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Lance Cpl.Gabriel Lee Emery, supply administration specialist, 3rd Battalion, 11th Marines, performs a shoulder press exercise with two 85-pound dumbbells at the West Gym, Oct. 1, 2014. Emery uses this exercise as a warm-up before beginning his usual routine.

Photo by Pfc. Medina Ayala-Lo

What I've Learned: Lance Cpl. Gabriel Lee Emery

1 Oct 2014 | Pfc. Medina Ayala-Lo Marine Corps Air Ground Combat Center Twentynine Palms

>I was always a really small dude. Always really ripped, I just didn’t have any mass. I remember the first time I saw guys like Terry Crews and Ronnie Coleman; it made me want to be like them.

>When I first started lifting, it was more for football because it’s conditioning. But I fell in love with the weight room, more than I did the field, so I stuck with that.

>I did power lifting all through high school. Bodybuilding has always been an intriguing passion of mine. Shortly after my freshman year, I transitioned from power lifting to bodybuilding. I fell in love with it.

>I power lifted my first eight months of college and then, shortly after, ended up tearing my acromion, in my left shoulder. Recovery wasn’t bad, but it took me out for a little bit.

>I competed in the teen division when I was 19.

>It was great because I got to fulfill my dream for the first time. I got to step on stage and it really gave me a chance for a professional to look me over and assess me. It also taught me how to assess myself. That’s what’s most important. If you can’t do that, then no matter how much work you put in at the gym, you’ll never win. You have to be honest with yourself.

>A weightlifter is solely concerned about a number. He’s concerned about how much weight he can sling around.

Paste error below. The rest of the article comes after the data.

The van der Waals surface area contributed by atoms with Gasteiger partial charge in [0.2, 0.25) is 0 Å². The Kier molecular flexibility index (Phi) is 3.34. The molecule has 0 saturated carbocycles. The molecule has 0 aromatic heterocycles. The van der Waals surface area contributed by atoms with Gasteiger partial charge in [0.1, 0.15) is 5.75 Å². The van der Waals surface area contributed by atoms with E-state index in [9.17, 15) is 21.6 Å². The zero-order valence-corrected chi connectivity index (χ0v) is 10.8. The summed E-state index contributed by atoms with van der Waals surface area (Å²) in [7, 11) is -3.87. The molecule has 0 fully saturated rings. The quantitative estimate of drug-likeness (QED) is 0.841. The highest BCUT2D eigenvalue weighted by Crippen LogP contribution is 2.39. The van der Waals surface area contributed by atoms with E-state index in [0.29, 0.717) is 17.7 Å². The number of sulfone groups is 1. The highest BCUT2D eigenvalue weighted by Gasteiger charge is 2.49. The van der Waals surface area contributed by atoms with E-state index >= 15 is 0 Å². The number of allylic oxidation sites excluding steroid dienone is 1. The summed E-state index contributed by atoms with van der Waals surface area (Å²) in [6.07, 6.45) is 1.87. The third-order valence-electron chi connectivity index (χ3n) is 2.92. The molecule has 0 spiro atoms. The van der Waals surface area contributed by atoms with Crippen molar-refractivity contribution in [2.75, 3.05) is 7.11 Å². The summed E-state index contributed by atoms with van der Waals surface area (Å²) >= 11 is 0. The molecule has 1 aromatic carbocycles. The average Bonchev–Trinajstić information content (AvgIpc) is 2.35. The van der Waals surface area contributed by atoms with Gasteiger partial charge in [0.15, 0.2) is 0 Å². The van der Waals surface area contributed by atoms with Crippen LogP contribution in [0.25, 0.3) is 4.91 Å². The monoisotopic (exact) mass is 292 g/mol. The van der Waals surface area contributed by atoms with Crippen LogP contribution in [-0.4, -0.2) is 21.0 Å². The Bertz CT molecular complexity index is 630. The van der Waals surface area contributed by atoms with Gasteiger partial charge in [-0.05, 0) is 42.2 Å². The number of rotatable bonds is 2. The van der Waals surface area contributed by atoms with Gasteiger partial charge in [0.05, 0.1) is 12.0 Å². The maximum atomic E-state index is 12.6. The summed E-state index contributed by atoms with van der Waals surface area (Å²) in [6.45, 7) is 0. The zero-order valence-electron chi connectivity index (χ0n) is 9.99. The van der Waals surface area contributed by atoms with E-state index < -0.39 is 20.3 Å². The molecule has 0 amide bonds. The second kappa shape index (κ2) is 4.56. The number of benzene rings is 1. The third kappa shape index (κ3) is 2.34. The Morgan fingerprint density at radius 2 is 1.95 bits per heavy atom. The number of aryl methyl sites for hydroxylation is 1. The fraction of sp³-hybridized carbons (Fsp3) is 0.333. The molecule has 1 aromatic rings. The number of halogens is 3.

>Bodybuilding, it’s different. It’s a mind-muscle connection. It’s something that when you lift, you have to lift with a rhythm. You can’t explode and just throw weight around. You have to be methodical with it.

>It’s therapeutic. The weight room can’t lie to you. If you’re not strong enough to lift 300 lbs., you’re not strong enough to do it. It doesn’t lie, it doesn’t leave, it’s always here, it’s always truthful and it relieves stress. Stress from life, stress from work, stress from family; you come here and it’s just you and the weights.

>The first time I hit the stage, it definitely was an eye opener. I’d say for anyone who wants to compete, the first time you shouldn’t be going for a win. You should show up with your best physique and just kind of learn from the other veteran competitors, and ask the judges what your weaknesses are.

>Bodybuilding is something else. It’s an art, it’s sculpting yourself. You’re the sculptor and you’re the masterpiece so if the masterpiece sucks, you only have yourself to blame.

>I decided to join the Marine Corps as a stepping stone to become a personal trainer.

>A Marine in my old unit told me he wanted to gain about 20 pounds of muscle. I gave him a routine, I worked out with him a little bit and I let him go on his own, and he’s done well.

>I love helping people and I’ve helped many people. It’s something I enjoy. It’s a passion that I have for all areas of fitness.

>It’s more than a hobby to me. It’s a passion, it’s a lifestyle.

>Every day I wake up, I’m happy. I’m doing what I love, I’m great at what I’m doing. I’m living the dream.

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Marine Corps Air Ground Combat Center Twentynine Palms